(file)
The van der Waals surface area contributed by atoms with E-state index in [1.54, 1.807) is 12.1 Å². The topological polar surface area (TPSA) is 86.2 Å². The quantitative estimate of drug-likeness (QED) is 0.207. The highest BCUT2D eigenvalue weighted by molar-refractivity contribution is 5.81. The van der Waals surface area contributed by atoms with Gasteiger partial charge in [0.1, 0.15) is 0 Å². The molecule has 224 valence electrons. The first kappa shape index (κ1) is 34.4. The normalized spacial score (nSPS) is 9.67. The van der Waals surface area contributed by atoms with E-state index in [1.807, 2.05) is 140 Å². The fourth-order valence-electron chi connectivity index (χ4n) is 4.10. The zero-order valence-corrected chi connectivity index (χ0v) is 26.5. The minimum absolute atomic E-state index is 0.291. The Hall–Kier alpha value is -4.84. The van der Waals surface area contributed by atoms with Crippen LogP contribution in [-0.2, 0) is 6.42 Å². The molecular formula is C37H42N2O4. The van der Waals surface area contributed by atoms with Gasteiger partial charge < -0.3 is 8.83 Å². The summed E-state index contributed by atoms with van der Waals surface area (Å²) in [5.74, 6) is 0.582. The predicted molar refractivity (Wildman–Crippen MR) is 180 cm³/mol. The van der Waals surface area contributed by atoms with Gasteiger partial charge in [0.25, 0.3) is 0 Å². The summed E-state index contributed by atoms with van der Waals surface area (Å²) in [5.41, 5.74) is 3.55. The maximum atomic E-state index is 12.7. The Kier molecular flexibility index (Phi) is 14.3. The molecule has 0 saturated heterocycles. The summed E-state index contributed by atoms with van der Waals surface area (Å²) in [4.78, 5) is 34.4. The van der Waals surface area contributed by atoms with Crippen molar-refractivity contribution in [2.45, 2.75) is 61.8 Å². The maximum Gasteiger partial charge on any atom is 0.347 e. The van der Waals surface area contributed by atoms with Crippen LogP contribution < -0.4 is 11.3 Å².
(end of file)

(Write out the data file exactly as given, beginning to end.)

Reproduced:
The van der Waals surface area contributed by atoms with E-state index in [1.54, 1.807) is 12.1 Å². The topological polar surface area (TPSA) is 86.2 Å². The quantitative estimate of drug-likeness (QED) is 0.207. The highest BCUT2D eigenvalue weighted by molar-refractivity contribution is 5.81. The van der Waals surface area contributed by atoms with Gasteiger partial charge in [0.1, 0.15) is 0 Å². The molecule has 224 valence electrons. The first kappa shape index (κ1) is 34.4. The normalized spacial score (nSPS) is 9.67. The van der Waals surface area contributed by atoms with E-state index in [1.807, 2.05) is 140 Å². The fourth-order valence-electron chi connectivity index (χ4n) is 4.10. The zero-order valence-corrected chi connectivity index (χ0v) is 26.5. The minimum absolute atomic E-state index is 0.291. The Hall–Kier alpha value is -4.84. The van der Waals surface area contributed by atoms with Crippen LogP contribution in [-0.2, 0) is 6.42 Å². The molecular formula is C37H42N2O4. The van der Waals surface area contributed by atoms with Gasteiger partial charge < -0.3 is 8.83 Å². The summed E-state index contributed by atoms with van der Waals surface area (Å²) in [5.74, 6) is 0.582. The predicted molar refractivity (Wildman–Crippen MR) is 180 cm³/mol. The van der Waals surface area contributed by atoms with Gasteiger partial charge in [0.25, 0.3) is 0 Å². The summed E-state index contributed by atoms with van der Waals surface area (Å²) in [5.41, 5.74) is 3.55. The maximum atomic E-state index is 12.7. The Kier molecular flexibility index (Phi) is 14.3. The molecule has 0 saturated heterocycles. The summed E-state index contributed by atoms with van der Waals surface area (Å²) in [4.78, 5) is 34.4. The van der Waals surface area contributed by atoms with Crippen molar-refractivity contribution in [2.45, 2.75) is 61.8 Å². The maximum Gasteiger partial charge on any atom is 0.347 e. The van der Waals surface area contributed by atoms with Crippen LogP contribution < -0.4 is 11.3 Å².